Not able to add GitLab package repository

I am unable to add the GitLab package repository as described in Step 2 of “Download a GitLab Omnibus package” at this link

The error/message I am receiving on the command line is:
curl: (6) Could not resolve host:


Hi @kurtreynolds11, good question!

From the error message, it sounds like a networking issue.

To help troubleshoot, can you confirm that the instance has internet access?

Are you using IPv6?

Can you share the output of: grep nameserver /etc/resolv.conf to see if DNS is causing the URL to be unresolvable?

We should be able to diagnose where the issue is occurring by reviewing the output of any/all of the following commands executed on the GitLab server:

  • ping
  • curl -v
  • host
  • dig
  • traceroute

Let us know what you find out!

1 Like

Yes, I also believe it is a network connection issue.

The output of grep nameserver /etc/resolv.conf is "nameserver

GitLab server:

  • ping = Temporary failure in name resolution

  • curl -v

  • host = Host not found: 2(SERVFAIL)

  • dig
    Got answer:
    opcode: QUERY, status: SERVFAIL, id: 63684
    flags: qr rd ra; QUERY: 1, ANSWER: 0, AUTHORITY: 0, ADDITIONAL: 1

        EDNS: version: 0, flags: ; udp: 65494
  • traceroute = Command ‘traceroute’ not found, but can be installed with: …
    When I try to install any additional commands/utilities, I receive "E: Unable to locate package ".


The output of grep nameserver /etc/resolv.conf is nameserver

This indicates that your machine is using itself (localhost) to handle DNS.

If you’re not running a DNS server on port 53 of this machine, then your system will not be able to translate into an IP address, which is required to resolve the DNS query and fetch the packages.

To fix this, I suggest using a publicly available DNS provider like Google (, Cloudflare (, OpenDNS ( or quad 9 (

What does this mean? How do I do this?

Note: I added nameserver to file resolv.conf.


If you’ve set nameserver in resolv.conf, that should basically tell the system to use Google for DNS (ip

Did you try to add the GitLab package repository after having added nameserver in your /etc/resolv.conf?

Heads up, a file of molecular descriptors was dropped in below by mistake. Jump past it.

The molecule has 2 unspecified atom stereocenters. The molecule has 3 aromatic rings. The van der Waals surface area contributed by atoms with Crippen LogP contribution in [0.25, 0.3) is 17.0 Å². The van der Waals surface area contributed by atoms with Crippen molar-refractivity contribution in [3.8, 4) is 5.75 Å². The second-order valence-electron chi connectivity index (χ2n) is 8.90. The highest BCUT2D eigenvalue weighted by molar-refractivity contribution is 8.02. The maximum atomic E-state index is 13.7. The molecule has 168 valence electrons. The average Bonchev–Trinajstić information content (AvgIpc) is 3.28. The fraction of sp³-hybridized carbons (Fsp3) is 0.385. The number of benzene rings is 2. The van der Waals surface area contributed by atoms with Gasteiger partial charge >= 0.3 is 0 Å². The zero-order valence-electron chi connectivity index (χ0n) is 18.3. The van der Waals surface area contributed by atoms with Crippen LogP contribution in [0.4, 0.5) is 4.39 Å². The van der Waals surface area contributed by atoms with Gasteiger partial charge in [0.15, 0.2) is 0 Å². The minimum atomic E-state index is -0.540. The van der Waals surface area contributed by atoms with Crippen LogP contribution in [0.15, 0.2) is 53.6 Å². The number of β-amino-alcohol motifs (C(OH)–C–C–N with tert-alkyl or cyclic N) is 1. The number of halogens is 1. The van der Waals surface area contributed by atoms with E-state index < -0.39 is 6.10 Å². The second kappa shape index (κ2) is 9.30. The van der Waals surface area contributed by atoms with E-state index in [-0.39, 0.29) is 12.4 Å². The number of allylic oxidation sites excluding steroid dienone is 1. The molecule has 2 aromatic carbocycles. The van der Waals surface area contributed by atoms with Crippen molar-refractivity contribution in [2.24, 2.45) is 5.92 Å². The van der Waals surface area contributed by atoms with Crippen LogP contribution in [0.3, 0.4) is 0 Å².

How do I do this?

Editing /etc/resolv.conf directly is a one quick and easy way to change switch dns - it works, but its not a best practice.
For best results, I suggest a good old-fashioned Google search for "change DNS settings on <linux_distribution> "

I still cannot ping

This may not be the correct way of doing things, but I find it is a way that often works for me. If you are using Ubuntu as your OS, you may find you are using Dnsmasq, so your machine is using its self for DNS lookups. The guide below changes this to use a normal resolv.conf file. As I say it may not be the correct way of sorting this, but it seems to work a majority of the time.

You will either need to sudo su - (to become root) or run all these commands starting with sudo.

cd /etc

ls -l

Check resolv.conf for me. It will probably be a link to /run/systemd/resolve/stub-resolv.conf

If it is.

rm /etc/resolv.conf

This will remove the link.

ln -s /run/systemd/resolve/resolv.conf /etc/resolv.conf

This will create a new link to the normal resolv.conf file.

Do an nslookup of the again and check the connection like before. The second run of the nslookup should be from a different DNS server rather than from It should be a normal DNS server this time.

When you mentioned this

If you’re not running a DNS server on port 53 of this machine

Does that mean that I should have a proxy setup? Because I did not setup a proxy.

I no longer have the server set to I commented this out in the resolv.conf. So now when I run grep nameserver /etc/resolv.conf, I get an output of

  • #nameserver
  • nameserver
  • nameserver

Is nslookup a Linux command? I’m not familiar with the terminology.

Okay, so I followed your instructions and then ran the command nslookup The output was connection timed out; no servers could be reached
I get the same output when I run nslookup

Pinging and still produces Temporary failure in name resolution.

nslookup is a fairly standard command, used in both windows and Linux. What do you get if you just run.


Then you should get a prompt like >

then type


This should tell you your default server. To switch DNS servers you can just add the IP address, so to switch to google type this.


Also from the > prompt, you can type what you are searching for.

I finally installed the desktop edition of Ubuntu and am able to connect to the web via both wired (ethernet) and Wi-Fi. I’m not sure if I somehow installed the server edition wrong or if there was something wrong with the iso image that I downloaded.

I now have the GitLab Repo package installed and am playing around with it. Thank you everyone for your input and help!


1 Like